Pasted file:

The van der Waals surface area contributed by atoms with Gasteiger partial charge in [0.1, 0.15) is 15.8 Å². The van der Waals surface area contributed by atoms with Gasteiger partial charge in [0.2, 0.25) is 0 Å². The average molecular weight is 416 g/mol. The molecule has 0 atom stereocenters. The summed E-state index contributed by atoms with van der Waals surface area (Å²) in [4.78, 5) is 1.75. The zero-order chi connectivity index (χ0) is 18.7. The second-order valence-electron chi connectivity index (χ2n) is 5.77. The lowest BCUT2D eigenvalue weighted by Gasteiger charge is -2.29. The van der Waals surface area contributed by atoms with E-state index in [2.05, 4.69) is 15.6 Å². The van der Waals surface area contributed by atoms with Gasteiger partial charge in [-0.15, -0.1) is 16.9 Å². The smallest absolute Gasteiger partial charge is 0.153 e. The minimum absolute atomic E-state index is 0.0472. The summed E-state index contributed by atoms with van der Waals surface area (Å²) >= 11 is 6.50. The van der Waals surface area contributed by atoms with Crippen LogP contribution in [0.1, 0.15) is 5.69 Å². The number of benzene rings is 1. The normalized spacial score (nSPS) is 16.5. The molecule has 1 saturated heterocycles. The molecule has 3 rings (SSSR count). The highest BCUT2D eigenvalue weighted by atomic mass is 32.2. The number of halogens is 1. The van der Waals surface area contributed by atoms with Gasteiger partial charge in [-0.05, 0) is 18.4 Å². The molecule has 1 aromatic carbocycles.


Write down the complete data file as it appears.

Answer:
The van der Waals surface area contributed by atoms with Gasteiger partial charge in [0.1, 0.15) is 15.8 Å². The van der Waals surface area contributed by atoms with Gasteiger partial charge in [0.2, 0.25) is 0 Å². The average molecular weight is 416 g/mol. The molecule has 0 atom stereocenters. The summed E-state index contributed by atoms with van der Waals surface area (Å²) in [4.78, 5) is 1.75. The zero-order chi connectivity index (χ0) is 18.7. The second-order valence-electron chi connectivity index (χ2n) is 5.77. The lowest BCUT2D eigenvalue weighted by Gasteiger charge is -2.29. The van der Waals surface area contributed by atoms with E-state index in [2.05, 4.69) is 15.6 Å². The van der Waals surface area contributed by atoms with Gasteiger partial charge in [-0.15, -0.1) is 16.9 Å². The smallest absolute Gasteiger partial charge is 0.153 e. The minimum absolute atomic E-state index is 0.0472. The summed E-state index contributed by atoms with van der Waals surface area (Å²) >= 11 is 6.50. The van der Waals surface area contributed by atoms with Crippen LogP contribution in [0.1, 0.15) is 5.69 Å². The number of benzene rings is 1. The normalized spacial score (nSPS) is 16.5. The molecule has 1 saturated heterocycles. The molecule has 3 rings (SSSR count). The highest BCUT2D eigenvalue weighted by atomic mass is 32.2. The number of halogens is 1. The van der Waals surface area contributed by atoms with Gasteiger partial charge in [-0.05, 0) is 18.4 Å². The molecule has 1 aromatic carbocycles.